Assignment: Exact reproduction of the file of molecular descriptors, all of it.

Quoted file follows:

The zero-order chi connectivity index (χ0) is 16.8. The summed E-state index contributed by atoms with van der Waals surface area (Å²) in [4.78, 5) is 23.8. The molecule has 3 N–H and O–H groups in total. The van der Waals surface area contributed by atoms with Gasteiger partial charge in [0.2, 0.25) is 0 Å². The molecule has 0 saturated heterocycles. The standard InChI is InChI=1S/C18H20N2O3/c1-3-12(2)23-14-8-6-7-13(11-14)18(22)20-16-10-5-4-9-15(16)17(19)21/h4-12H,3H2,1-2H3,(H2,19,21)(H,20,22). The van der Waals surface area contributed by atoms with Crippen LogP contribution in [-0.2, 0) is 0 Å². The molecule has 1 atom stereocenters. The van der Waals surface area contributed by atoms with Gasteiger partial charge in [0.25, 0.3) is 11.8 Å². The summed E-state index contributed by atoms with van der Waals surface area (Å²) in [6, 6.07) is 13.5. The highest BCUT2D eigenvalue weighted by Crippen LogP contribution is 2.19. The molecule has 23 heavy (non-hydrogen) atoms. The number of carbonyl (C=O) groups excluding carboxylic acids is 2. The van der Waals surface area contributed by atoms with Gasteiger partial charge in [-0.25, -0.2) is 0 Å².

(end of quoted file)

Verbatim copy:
The zero-order chi connectivity index (χ0) is 16.8. The summed E-state index contributed by atoms with van der Waals surface area (Å²) in [4.78, 5) is 23.8. The molecule has 3 N–H and O–H groups in total. The van der Waals surface area contributed by atoms with Gasteiger partial charge in [0.2, 0.25) is 0 Å². The molecule has 0 saturated heterocycles. The standard InChI is InChI=1S/C18H20N2O3/c1-3-12(2)23-14-8-6-7-13(11-14)18(22)20-16-10-5-4-9-15(16)17(19)21/h4-12H,3H2,1-2H3,(H2,19,21)(H,20,22). The van der Waals surface area contributed by atoms with Crippen LogP contribution in [-0.2, 0) is 0 Å². The molecule has 1 atom stereocenters. The van der Waals surface area contributed by atoms with Gasteiger partial charge in [0.25, 0.3) is 11.8 Å². The summed E-state index contributed by atoms with van der Waals surface area (Å²) in [6, 6.07) is 13.5. The highest BCUT2D eigenvalue weighted by Crippen LogP contribution is 2.19. The molecule has 23 heavy (non-hydrogen) atoms. The number of carbonyl (C=O) groups excluding carboxylic acids is 2. The van der Waals surface area contributed by atoms with Gasteiger partial charge in [-0.25, -0.2) is 0 Å².